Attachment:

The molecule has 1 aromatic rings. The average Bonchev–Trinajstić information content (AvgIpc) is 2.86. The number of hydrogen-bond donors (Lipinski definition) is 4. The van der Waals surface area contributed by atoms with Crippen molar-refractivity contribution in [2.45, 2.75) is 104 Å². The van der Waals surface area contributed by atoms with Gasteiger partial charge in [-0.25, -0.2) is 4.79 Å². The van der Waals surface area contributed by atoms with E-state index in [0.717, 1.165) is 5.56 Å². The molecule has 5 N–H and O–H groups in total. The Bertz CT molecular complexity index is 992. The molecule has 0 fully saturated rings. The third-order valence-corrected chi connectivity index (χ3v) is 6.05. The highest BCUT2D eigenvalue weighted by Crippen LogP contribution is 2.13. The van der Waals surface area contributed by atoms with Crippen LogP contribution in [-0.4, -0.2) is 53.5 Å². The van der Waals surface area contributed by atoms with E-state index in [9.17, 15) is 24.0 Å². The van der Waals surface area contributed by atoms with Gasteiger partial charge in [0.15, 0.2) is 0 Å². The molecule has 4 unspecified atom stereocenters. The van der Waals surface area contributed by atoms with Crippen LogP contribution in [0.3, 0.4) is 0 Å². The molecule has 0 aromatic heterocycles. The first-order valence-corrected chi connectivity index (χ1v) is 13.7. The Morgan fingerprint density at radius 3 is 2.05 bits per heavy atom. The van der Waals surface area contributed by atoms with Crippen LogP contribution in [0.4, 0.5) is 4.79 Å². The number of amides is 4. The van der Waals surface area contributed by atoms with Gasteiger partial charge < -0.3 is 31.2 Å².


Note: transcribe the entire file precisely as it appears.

The molecule has 1 aromatic rings. The average Bonchev–Trinajstić information content (AvgIpc) is 2.86. The number of hydrogen-bond donors (Lipinski definition) is 4. The van der Waals surface area contributed by atoms with Crippen molar-refractivity contribution in [2.45, 2.75) is 104 Å². The van der Waals surface area contributed by atoms with Gasteiger partial charge in [-0.25, -0.2) is 4.79 Å². The van der Waals surface area contributed by atoms with E-state index in [0.717, 1.165) is 5.56 Å². The molecule has 5 N–H and O–H groups in total. The Bertz CT molecular complexity index is 992. The molecule has 0 fully saturated rings. The third-order valence-corrected chi connectivity index (χ3v) is 6.05. The highest BCUT2D eigenvalue weighted by Crippen LogP contribution is 2.13. The van der Waals surface area contributed by atoms with Crippen LogP contribution in [-0.4, -0.2) is 53.5 Å². The van der Waals surface area contributed by atoms with E-state index in [9.17, 15) is 24.0 Å². The van der Waals surface area contributed by atoms with Gasteiger partial charge in [0.15, 0.2) is 0 Å². The molecule has 4 unspecified atom stereocenters. The van der Waals surface area contributed by atoms with Crippen LogP contribution in [0.3, 0.4) is 0 Å². The molecule has 0 aromatic heterocycles. The first-order valence-corrected chi connectivity index (χ1v) is 13.7. The Morgan fingerprint density at radius 3 is 2.05 bits per heavy atom. The van der Waals surface area contributed by atoms with Crippen LogP contribution in [0.4, 0.5) is 4.79 Å². The number of amides is 4. The van der Waals surface area contributed by atoms with Gasteiger partial charge < -0.3 is 31.2 Å².